Why gas prices are on the rise in the Philadelphia region, across the U.S.

In this April 10, 2019, file photo, rush-hour traffic heads east, left, and west, right, along the Schuylkill Expressway in Philadelphia.  (Jacqueline Larma/AP Photo)

In this April 10, 2019, file photo, rush-hour traffic heads east, left, and west, right, along the Schuylkill Expressway in Philadelphia. (Jacqueline Larma/AP Photo)

Gas prices are rising in the Philadelphia region and across the country, with the average U.S. price of regular gas up 7 cents over the past two weeks.

In New Jersey, for example, prices are more than $1 per gallon higher than they were a year ago. AAA Mid-Atlantic says the average price of a gallon of regular gas in New Jersey on Friday was $3.25, up three cents from a week ago. Drivers were paying an average of $2.28 a gallon a year ago at this time.

The price increase comes down to both supply and demand.

On the supply side, the price of crude oil is twice what it was in October 2020. Oil producers tried to decrease production during the pandemic as people travelled much less, and are still trying to increase production to recover from that, according to NPR. The recent hurricanes in the U.S. also affected the supply. Earlier this month, OPEC, the international cartel of oil producers, decided to only gradually add supply back to the market, according to The New York Times.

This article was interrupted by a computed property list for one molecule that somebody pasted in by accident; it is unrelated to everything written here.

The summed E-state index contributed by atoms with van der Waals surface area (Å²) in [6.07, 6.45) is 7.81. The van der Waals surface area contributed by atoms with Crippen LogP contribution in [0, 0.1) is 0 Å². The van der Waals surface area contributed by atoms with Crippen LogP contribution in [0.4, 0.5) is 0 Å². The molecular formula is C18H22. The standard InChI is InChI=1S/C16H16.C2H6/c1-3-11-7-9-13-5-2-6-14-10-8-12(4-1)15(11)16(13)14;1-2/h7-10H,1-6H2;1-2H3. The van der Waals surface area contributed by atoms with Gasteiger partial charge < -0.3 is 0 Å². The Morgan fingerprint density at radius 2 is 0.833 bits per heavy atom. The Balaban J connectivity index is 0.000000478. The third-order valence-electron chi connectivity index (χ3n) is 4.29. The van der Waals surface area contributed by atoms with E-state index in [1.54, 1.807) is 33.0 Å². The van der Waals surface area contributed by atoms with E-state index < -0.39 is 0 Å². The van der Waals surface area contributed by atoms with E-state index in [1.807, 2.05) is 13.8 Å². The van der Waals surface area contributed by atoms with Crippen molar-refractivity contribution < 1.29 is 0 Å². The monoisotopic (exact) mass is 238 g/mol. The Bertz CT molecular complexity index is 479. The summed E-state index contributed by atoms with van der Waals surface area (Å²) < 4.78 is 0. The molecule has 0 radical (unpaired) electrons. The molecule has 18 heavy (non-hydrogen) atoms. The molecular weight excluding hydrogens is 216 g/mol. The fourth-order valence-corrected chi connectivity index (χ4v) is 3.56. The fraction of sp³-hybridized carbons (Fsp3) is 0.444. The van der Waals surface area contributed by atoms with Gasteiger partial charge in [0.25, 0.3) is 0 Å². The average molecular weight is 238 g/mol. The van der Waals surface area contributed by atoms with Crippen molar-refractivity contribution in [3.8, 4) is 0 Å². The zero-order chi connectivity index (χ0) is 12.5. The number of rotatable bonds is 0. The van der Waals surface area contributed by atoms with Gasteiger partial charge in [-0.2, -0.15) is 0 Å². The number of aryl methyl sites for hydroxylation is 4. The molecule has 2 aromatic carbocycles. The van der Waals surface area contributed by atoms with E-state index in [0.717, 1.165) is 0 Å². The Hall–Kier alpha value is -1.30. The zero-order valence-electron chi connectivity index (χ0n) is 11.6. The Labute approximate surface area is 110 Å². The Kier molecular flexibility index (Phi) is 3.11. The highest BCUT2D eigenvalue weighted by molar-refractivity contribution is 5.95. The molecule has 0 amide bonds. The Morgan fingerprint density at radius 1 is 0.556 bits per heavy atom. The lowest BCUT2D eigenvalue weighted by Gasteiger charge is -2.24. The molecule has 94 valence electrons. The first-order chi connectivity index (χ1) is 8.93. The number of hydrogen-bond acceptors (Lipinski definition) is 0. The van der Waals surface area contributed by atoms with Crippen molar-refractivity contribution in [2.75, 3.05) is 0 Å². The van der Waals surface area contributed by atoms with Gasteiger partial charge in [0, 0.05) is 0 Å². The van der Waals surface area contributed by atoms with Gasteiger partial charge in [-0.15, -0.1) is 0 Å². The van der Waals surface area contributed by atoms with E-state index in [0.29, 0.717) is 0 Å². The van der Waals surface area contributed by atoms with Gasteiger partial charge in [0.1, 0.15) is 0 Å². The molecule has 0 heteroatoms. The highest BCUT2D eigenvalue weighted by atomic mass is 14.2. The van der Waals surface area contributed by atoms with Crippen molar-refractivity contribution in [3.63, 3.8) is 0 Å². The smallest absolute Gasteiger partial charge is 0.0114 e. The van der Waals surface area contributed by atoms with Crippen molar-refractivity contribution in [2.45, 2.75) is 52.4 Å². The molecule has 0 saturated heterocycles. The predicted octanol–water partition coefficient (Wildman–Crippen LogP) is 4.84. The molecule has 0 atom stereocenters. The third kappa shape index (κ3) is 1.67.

On the demand side, NPR reported that the natural gas prices went up, so some power plants that normally burn natural gas switched to oil instead, driving up the price of oil even more. Also, many schools in the U.S. are back to in person-learning, and there is less remote work compared to last year, so more people are traveling again, said Jana Tidwell, a public relations manager for AAA.

“As 2021 moves on, and most people return to something as close to a normal routine as they’ve seen in nearly two years, we’re seeing an increase in energy demand,” she said.

She recommended drivers consider combining trips, braking gradually, turning off the air conditioning, and not storing as much in their cars to save gas.

She added that right now it is close to impossible to forecast where the prices might be during Thanksgiving, one of the busiest travel holidays all year, though she expects more people to travel this year than last year.

WHYY’s Alan Yu contributed reporting.

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